Even when compared with generalist private debt infrastructure can compare positively. Generalist private finance is not necessarily more fragile, but is often exposed to shorter economic and commercial cycles. As a result, this type of private debt can be subject to profound market downturns.

Investors may remember the Palm Pilot and Kodak - at one point industrial flagships. But both were ravaged by the phenomenon now termed “uberization”, that is to say, their relevance was bypassed. There is no such thing in infrastructure. There will always be a need for roads for cars, whether they are powered by gasoline or electricity. There will always be a need for electrical grids to power homes, whether they carry green electricity or are produced by coal-fired power plants.

Familiarity can mask complexity

These reassuring statistics do not absolve investors from a high degree of selectivity in their investment process. Infrastructure as an asset class can sound familiar, but that can mask its complexity.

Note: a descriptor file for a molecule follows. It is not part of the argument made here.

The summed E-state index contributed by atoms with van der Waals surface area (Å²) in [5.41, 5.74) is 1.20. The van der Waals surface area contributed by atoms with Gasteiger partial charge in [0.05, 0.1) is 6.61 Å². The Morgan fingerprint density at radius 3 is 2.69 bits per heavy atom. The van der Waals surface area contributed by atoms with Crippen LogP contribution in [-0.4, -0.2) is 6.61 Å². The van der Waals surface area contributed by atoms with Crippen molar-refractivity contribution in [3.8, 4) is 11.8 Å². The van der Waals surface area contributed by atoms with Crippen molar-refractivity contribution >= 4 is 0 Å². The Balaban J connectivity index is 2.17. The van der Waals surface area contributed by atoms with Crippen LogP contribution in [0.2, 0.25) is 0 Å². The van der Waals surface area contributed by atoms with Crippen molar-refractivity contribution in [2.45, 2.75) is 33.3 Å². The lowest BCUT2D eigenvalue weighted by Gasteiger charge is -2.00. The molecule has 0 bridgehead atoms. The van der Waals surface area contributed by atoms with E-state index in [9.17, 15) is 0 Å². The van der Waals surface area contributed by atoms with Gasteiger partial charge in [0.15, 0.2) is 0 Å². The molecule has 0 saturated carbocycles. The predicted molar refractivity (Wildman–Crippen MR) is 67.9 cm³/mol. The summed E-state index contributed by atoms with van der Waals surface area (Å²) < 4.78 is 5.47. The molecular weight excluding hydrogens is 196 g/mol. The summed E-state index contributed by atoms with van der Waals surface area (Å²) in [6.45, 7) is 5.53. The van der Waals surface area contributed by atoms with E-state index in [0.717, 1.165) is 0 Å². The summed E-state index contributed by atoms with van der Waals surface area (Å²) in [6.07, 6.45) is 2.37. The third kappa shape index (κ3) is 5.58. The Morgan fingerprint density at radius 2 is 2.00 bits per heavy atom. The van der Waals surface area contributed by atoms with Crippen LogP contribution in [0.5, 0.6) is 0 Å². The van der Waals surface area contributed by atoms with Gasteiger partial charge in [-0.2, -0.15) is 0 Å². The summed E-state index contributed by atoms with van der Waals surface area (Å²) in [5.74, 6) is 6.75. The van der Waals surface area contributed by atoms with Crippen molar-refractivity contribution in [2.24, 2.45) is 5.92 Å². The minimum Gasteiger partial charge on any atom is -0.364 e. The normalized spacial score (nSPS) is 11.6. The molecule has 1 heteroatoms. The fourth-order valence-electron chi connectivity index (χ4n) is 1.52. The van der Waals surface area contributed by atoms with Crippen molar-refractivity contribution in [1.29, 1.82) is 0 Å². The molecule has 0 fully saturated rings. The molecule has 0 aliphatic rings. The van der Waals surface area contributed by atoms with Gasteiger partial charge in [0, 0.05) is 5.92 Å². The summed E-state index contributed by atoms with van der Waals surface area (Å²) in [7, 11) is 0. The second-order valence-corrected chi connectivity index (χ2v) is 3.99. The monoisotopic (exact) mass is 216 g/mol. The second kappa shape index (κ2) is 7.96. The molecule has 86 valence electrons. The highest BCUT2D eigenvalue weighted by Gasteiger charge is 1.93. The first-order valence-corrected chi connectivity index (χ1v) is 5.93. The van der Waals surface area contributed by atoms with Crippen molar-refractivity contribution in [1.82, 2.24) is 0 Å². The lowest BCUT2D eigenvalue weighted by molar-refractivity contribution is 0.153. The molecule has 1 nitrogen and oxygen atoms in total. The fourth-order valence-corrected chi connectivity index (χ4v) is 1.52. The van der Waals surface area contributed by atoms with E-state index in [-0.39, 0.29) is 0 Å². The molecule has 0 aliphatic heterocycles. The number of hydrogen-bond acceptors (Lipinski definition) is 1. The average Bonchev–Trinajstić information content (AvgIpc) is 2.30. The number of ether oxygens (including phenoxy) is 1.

It requires an expert manager that understands client needs and how to avoid stressful default situations that can prompt volatility in values and performance. Extensive experience in the management of private debt restructurings will enable you to anticipate these perilous situations, ensure that the financial documentation allows it to be managed advantageously, and help avoid traps.


Charles Dupont
President, Schroder aida
Frédéric Brindeau
Head of Asset Management and ESG, Infrastructure Equity


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For illustrative purposes only and does not constitute a recommendation to invest in the above-mentioned security / sector / country.